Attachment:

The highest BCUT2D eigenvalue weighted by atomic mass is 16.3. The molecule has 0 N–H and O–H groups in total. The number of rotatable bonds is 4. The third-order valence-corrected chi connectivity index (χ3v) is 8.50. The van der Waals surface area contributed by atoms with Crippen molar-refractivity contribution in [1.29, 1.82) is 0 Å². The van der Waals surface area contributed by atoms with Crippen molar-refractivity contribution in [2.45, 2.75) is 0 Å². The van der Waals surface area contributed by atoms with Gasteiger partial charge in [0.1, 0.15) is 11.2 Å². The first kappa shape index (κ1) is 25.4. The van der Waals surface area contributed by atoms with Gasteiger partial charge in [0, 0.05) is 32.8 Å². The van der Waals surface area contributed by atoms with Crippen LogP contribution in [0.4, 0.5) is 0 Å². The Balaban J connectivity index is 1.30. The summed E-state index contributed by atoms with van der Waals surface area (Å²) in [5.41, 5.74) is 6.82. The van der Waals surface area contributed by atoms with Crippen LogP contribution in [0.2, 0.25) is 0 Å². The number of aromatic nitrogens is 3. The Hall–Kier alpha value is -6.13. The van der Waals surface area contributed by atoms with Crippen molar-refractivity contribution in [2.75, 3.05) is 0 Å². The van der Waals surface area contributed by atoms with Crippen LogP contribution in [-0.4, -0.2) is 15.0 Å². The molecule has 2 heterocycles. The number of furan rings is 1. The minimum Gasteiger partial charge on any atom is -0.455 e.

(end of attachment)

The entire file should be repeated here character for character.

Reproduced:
The highest BCUT2D eigenvalue weighted by atomic mass is 16.3. The molecule has 0 N–H and O–H groups in total. The number of rotatable bonds is 4. The third-order valence-corrected chi connectivity index (χ3v) is 8.50. The van der Waals surface area contributed by atoms with Crippen molar-refractivity contribution in [1.29, 1.82) is 0 Å². The van der Waals surface area contributed by atoms with Crippen molar-refractivity contribution in [2.45, 2.75) is 0 Å². The van der Waals surface area contributed by atoms with Gasteiger partial charge in [0.1, 0.15) is 11.2 Å². The first kappa shape index (κ1) is 25.4. The van der Waals surface area contributed by atoms with Gasteiger partial charge in [0, 0.05) is 32.8 Å². The van der Waals surface area contributed by atoms with Crippen LogP contribution in [0.4, 0.5) is 0 Å². The Balaban J connectivity index is 1.30. The summed E-state index contributed by atoms with van der Waals surface area (Å²) in [5.41, 5.74) is 6.82. The van der Waals surface area contributed by atoms with Crippen LogP contribution in [0.2, 0.25) is 0 Å². The number of aromatic nitrogens is 3. The Hall–Kier alpha value is -6.13. The van der Waals surface area contributed by atoms with Crippen molar-refractivity contribution in [2.75, 3.05) is 0 Å². The van der Waals surface area contributed by atoms with Crippen LogP contribution in [-0.4, -0.2) is 15.0 Å². The molecule has 2 heterocycles. The number of furan rings is 1. The minimum Gasteiger partial charge on any atom is -0.455 e.